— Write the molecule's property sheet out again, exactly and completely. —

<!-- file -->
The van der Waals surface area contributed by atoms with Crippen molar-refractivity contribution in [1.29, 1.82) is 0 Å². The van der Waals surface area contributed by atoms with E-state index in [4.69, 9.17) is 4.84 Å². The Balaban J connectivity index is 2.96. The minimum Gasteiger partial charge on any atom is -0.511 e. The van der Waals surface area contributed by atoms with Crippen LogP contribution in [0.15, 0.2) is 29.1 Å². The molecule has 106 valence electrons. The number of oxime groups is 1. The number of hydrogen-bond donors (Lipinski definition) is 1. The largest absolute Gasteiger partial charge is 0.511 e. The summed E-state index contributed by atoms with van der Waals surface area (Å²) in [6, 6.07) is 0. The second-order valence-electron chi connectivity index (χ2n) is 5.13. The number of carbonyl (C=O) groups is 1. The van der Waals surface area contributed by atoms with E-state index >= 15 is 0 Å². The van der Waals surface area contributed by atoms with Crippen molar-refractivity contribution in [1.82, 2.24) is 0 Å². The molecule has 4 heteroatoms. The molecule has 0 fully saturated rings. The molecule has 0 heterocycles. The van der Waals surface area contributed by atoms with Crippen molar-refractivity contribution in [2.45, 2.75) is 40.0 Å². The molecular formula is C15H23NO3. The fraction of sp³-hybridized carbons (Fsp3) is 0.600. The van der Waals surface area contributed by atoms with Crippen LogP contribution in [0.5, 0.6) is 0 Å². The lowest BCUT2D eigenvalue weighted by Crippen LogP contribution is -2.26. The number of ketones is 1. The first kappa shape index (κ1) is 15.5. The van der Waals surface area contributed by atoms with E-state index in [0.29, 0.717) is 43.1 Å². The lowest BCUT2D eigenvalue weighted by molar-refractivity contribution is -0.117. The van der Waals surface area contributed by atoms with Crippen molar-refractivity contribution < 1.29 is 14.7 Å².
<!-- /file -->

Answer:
The van der Waals surface area contributed by atoms with Crippen molar-refractivity contribution in [1.29, 1.82) is 0 Å². The van der Waals surface area contributed by atoms with E-state index in [4.69, 9.17) is 4.84 Å². The Balaban J connectivity index is 2.96. The minimum Gasteiger partial charge on any atom is -0.511 e. The van der Waals surface area contributed by atoms with Crippen LogP contribution in [0.15, 0.2) is 29.1 Å². The molecule has 106 valence electrons. The number of oxime groups is 1. The number of hydrogen-bond donors (Lipinski definition) is 1. The largest absolute Gasteiger partial charge is 0.511 e. The summed E-state index contributed by atoms with van der Waals surface area (Å²) in [6, 6.07) is 0. The second-order valence-electron chi connectivity index (χ2n) is 5.13. The number of carbonyl (C=O) groups is 1. The van der Waals surface area contributed by atoms with E-state index >= 15 is 0 Å². The van der Waals surface area contributed by atoms with Crippen molar-refractivity contribution in [1.82, 2.24) is 0 Å². The molecule has 4 heteroatoms. The molecule has 0 fully saturated rings. The molecule has 0 heterocycles. The van der Waals surface area contributed by atoms with Crippen molar-refractivity contribution in [2.45, 2.75) is 40.0 Å². The molecular formula is C15H23NO3. The fraction of sp³-hybridized carbons (Fsp3) is 0.600. The van der Waals surface area contributed by atoms with Crippen LogP contribution in [0.5, 0.6) is 0 Å². The lowest BCUT2D eigenvalue weighted by Crippen LogP contribution is -2.26. The number of ketones is 1. The first kappa shape index (κ1) is 15.5. The van der Waals surface area contributed by atoms with E-state index in [0.29, 0.717) is 43.1 Å². The lowest BCUT2D eigenvalue weighted by molar-refractivity contribution is -0.117. The van der Waals surface area contributed by atoms with Crippen molar-refractivity contribution < 1.29 is 14.7 Å².